Asylum Restrictions IACHR

IACHR Concerned Over New Asylum Restrictions

Washington, D.C. – The Inter-American Commission on Human Rights (IACHR) expressed its concern over the announcement of the implementation of Presidential Proclamation on “Border Security” by the United States government. The committee argues that these actions restrict the right to seek international protection.

In a press release, the IACHR urges U.S. authorities to reconsider this policy change and to guarantee the right to seek asylum and the principle of non-refoulement:

“On June 4, the U.S. government announced new executive actions to strengthen security at the Southern border. According to official information, these measures include restricting asylum eligibility for migrants who cross this border “unlawfully” with certain exceptions.

“The measures would be applied when U.S. Government resources to process arriving migrants at the southern border are “overwhelmed” and would facilitate the expedited removal of migrants without legal status. In addition, the suspension and limitation on entry would be re-activated whenever authorities record a 7-consecutive-calendar day average of 2,500 encounters or more and would be suspended 14 days after there has been a determination that there has been a 7-consecutive-calendar-day average of less than 1,500 encounters.

“According to the government, these actions are justified in response to alleged congressional inaction on immigration and border security reforms.

“While the IACHR recognizes that massive and mixed migratory flows pose challenges for transit and destination countries, the IACHR considers that these actions may significantly aggravate the vulnerability of migrants, particularly those in need of international protection, by limiting their right to seek asylum. Although States have the authority to establish their immigration policies, these policies should comply with international human rights obligations.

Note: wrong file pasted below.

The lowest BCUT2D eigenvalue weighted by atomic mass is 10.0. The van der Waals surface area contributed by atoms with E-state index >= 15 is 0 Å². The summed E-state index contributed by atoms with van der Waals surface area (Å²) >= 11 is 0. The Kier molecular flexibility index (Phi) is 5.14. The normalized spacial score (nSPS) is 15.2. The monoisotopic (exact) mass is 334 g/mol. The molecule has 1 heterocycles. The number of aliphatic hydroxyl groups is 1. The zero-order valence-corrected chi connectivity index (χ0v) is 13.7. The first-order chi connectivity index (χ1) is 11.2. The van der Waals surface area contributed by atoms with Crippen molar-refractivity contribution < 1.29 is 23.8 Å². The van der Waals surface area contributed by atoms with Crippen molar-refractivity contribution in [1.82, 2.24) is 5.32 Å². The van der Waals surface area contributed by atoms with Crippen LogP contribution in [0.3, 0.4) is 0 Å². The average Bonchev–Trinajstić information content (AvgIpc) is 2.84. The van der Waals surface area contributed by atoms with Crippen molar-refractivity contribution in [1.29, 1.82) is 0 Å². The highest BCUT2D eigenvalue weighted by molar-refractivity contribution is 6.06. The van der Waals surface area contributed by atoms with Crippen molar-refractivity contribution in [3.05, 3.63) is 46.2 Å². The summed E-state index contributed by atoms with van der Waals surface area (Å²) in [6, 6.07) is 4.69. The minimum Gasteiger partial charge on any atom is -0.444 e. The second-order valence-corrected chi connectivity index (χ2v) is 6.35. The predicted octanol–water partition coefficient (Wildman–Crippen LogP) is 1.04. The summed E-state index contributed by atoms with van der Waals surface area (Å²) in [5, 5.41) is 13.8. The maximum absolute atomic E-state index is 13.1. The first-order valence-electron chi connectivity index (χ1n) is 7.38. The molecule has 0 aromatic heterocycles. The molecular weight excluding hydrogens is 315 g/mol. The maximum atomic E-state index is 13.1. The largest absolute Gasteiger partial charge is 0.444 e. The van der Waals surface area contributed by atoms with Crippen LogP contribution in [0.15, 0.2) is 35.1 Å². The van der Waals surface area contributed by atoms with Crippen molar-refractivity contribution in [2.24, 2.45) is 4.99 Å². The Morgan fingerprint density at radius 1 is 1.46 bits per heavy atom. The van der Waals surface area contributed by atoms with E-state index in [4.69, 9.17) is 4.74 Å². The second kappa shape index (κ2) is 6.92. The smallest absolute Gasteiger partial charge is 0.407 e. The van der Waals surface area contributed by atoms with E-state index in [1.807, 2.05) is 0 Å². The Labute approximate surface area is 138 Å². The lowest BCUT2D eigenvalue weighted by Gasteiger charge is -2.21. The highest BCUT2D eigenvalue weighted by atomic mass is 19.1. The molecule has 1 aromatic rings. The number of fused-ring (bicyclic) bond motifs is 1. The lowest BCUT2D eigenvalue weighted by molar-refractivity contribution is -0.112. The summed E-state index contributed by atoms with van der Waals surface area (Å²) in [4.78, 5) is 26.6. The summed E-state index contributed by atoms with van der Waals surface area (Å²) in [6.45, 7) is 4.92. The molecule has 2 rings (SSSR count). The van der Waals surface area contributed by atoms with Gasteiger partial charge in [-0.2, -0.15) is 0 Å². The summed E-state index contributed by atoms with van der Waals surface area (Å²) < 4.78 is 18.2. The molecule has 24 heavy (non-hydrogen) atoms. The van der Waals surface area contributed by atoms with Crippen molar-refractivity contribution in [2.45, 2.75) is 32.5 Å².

“The IACHR recalls the United States has an obligation to adequately identify migrants in need of protection. To this end, authorities must guarantee the right to seek and receive asylum, the prohibition of collective expulsion of asylum seekers and respect for the principle of non-refoulement.

“It is also noted that, although this new policy seeks to protect the rights of children and adolescents by excluding them from the restriction, in practice this could result in an increase in unaccompanied migration or separation from their families. Thus, children in human mobility would be exposed to additional risks and a situation of a total lack of protection. This, in turn, would result in a violation of the right to live in a family and family unity.

“The IACHR emphasizes the need for humane migration management and urges that migration policies should not result in cruel, inhuman and degrading treatment, family separations, dangers for children and adolescents or risks to life, liberty, or integrity of those in need of protection.

“Addressing the causes and consequences of mass migration requires cross-border and regional cooperation, and the approaches should consider the expansion of legal pathways and recognize the legitimate motivations of people seeking safety and opportunities, especially those fleeing conflict, violence, persecution, or political and economic crises in their countries of origin.

“The IACHR is a principal and autonomous body of the Organization of American States (OAS), whose mandate stems from the OAS Charter and the American Convention on Human Rights. The Inter-American Commission has the mandate to promote the observance and defense of human rights in the region and acts as an advisory body to the OAS on the matter. The IACHR is made up of seven independent members who are elected by the OAS General Assembly in their personal capacity, and do not represent their countries of origin or residence.”

 


Soledad Quartucci | CEO/Founder, Latina Republic

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